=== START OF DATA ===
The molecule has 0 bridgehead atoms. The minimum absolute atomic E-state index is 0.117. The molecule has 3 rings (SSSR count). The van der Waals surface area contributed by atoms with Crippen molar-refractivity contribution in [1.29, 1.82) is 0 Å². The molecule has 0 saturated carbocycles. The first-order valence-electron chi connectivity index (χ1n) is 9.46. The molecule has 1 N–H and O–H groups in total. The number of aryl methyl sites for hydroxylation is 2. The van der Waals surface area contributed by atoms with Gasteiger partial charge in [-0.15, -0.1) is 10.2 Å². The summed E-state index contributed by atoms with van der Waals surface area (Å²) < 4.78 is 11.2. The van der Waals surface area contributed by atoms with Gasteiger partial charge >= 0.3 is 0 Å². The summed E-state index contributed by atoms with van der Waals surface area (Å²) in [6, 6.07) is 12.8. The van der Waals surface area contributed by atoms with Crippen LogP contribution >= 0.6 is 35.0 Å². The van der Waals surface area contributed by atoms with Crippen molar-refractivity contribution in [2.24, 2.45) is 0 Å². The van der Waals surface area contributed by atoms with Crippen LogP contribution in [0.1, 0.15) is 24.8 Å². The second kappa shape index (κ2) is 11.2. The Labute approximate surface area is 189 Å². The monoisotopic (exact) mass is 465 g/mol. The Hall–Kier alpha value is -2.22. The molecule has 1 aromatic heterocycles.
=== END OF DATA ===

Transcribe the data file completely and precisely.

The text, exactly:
The molecule has 0 bridgehead atoms. The minimum absolute atomic E-state index is 0.117. The molecule has 3 rings (SSSR count). The van der Waals surface area contributed by atoms with Crippen molar-refractivity contribution in [1.29, 1.82) is 0 Å². The molecule has 0 saturated carbocycles. The first-order valence-electron chi connectivity index (χ1n) is 9.46. The molecule has 1 N–H and O–H groups in total. The number of aryl methyl sites for hydroxylation is 2. The van der Waals surface area contributed by atoms with Gasteiger partial charge in [-0.15, -0.1) is 10.2 Å². The summed E-state index contributed by atoms with van der Waals surface area (Å²) < 4.78 is 11.2. The van der Waals surface area contributed by atoms with Gasteiger partial charge >= 0.3 is 0 Å². The summed E-state index contributed by atoms with van der Waals surface area (Å²) in [6, 6.07) is 12.8. The van der Waals surface area contributed by atoms with Crippen LogP contribution >= 0.6 is 35.0 Å². The van der Waals surface area contributed by atoms with Crippen molar-refractivity contribution in [2.24, 2.45) is 0 Å². The van der Waals surface area contributed by atoms with Crippen LogP contribution in [0.1, 0.15) is 24.8 Å². The second kappa shape index (κ2) is 11.2. The Labute approximate surface area is 189 Å². The monoisotopic (exact) mass is 465 g/mol. The Hall–Kier alpha value is -2.22. The molecule has 1 aromatic heterocycles.